“I wish somebody told me I was buying a ‘dope boy car,’” construction worker Russell Anderson quipped as he hopped in a 2017 Honda Accord TLX outside a convenience store.

The illegal tactics were no laughing matter for Andre Crowder.

In 2016, he was driving his mother’s Honda Acura with tinted windows when he was pulled over by Jenkins and two members of his thuggish band. They claimed to discover a gun.

Crowder claims they went to his family’s house and stole $10,000 in cash — money he says was from selling his own car. By the time he was able to post bail three days later, his 3-year-old son was hospitalized with pneumonia. The toddler died in a hospital eight hours later.

“I never had hard feelings for police before. But after this situation and losing the last days with my little boy, I look at every last cop as corrupt,” said Crowder, his voice rising with emotion, before heading off to his job working for the city’s solid waste department.

Charges against him were dropped shortly after the detectives were indicted in March.

Ivan Bates, a defense attorney who represents a number of people victimized by the rogue detectives and who is running for the state’s attorney’s office, is among the critics who say State’s Attorney Marilyn Mosby should never have allowed these officers to testify as complaints stacked up over years.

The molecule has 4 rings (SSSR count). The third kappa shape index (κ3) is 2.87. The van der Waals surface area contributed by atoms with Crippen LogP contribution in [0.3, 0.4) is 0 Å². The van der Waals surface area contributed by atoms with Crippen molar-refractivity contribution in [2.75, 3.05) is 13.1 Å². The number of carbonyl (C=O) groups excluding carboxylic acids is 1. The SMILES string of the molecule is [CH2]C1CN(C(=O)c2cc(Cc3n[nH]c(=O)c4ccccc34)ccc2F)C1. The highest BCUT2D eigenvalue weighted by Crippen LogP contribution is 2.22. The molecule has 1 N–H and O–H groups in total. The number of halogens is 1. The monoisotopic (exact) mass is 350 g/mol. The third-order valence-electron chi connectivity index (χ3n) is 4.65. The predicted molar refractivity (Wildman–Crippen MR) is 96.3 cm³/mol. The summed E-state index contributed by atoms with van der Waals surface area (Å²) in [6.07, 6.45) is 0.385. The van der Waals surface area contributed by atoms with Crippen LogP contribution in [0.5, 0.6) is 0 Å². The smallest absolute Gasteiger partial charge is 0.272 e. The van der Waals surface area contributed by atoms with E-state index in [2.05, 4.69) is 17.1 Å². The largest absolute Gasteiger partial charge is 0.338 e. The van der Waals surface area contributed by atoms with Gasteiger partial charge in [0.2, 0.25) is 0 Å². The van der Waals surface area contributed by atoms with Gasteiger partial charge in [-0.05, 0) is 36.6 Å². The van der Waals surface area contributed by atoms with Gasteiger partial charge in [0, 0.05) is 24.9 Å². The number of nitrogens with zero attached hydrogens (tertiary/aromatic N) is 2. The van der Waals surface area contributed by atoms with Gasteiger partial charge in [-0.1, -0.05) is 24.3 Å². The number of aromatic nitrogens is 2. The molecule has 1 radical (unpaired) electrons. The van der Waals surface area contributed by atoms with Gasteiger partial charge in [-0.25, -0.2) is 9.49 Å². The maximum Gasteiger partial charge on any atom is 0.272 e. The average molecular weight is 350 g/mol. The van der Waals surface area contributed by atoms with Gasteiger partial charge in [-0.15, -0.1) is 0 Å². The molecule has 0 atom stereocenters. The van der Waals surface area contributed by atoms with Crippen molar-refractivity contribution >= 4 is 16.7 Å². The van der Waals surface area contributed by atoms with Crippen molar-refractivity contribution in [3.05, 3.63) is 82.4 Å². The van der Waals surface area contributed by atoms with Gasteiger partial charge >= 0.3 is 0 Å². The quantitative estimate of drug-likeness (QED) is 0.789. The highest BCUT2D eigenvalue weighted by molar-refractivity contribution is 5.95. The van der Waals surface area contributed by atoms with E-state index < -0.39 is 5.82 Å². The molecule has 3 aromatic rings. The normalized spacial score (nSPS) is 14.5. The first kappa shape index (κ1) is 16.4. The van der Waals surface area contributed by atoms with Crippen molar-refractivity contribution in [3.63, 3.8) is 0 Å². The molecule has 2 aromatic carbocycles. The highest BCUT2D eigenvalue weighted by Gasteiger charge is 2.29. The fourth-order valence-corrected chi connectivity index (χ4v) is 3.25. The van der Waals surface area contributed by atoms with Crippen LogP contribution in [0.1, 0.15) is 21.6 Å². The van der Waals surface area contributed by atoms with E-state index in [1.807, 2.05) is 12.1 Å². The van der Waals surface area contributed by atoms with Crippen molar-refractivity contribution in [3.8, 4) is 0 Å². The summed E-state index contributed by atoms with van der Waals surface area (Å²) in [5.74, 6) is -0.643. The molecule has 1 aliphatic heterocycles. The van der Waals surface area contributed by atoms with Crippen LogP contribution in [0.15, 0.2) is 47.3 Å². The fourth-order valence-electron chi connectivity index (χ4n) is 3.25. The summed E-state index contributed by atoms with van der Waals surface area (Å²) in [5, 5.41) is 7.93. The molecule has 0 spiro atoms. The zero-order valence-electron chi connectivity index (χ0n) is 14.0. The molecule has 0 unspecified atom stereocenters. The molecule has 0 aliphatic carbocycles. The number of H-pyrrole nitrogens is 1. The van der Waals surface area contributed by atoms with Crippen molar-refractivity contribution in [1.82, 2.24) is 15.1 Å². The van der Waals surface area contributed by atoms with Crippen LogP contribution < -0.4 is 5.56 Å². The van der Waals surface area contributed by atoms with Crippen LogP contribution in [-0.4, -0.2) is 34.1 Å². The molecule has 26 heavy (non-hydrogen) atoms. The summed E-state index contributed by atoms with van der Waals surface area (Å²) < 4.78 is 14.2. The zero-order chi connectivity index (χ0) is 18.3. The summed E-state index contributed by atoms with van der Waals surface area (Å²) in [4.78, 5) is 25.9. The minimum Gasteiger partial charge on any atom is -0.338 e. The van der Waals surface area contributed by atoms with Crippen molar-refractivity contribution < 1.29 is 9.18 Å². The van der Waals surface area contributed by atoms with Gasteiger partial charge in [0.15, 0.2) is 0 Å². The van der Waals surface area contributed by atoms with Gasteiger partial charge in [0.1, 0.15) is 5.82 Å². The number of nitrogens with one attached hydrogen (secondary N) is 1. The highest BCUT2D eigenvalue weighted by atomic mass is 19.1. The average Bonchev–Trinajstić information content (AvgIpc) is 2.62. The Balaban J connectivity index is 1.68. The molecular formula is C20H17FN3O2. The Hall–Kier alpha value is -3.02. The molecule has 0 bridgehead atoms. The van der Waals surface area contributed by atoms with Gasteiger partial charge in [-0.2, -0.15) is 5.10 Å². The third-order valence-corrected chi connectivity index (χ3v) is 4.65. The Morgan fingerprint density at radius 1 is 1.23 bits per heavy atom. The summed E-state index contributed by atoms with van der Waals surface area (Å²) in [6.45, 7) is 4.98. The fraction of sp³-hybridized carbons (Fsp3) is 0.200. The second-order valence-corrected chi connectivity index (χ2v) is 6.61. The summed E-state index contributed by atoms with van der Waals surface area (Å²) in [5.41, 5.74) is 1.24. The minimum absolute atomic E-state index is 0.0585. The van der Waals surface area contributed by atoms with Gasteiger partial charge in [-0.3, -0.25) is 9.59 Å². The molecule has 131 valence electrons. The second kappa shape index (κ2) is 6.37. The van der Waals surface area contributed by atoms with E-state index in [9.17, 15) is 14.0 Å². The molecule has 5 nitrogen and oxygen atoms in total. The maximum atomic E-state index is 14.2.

Additionally, U.S. prosecutors have said an assistant state’s attorney, who has not been publicly identified, tipped off the dirty officers about the corruption investigation.

Public defenders and Mosby herself say thousands of cases touched by corrupt Baltimore police are likely tainted. Some 125 cases have been dropped so far. Many residents fear some hardened criminals will end up getting released.

“Anyone with sense knows the floodgates are about to open,” Alston said in the troubled Sandtown neighborhood. “There’s going to be criminals coming back out on these streets.”

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David McFadden on Twitter: https://twitter.com/dmcfadd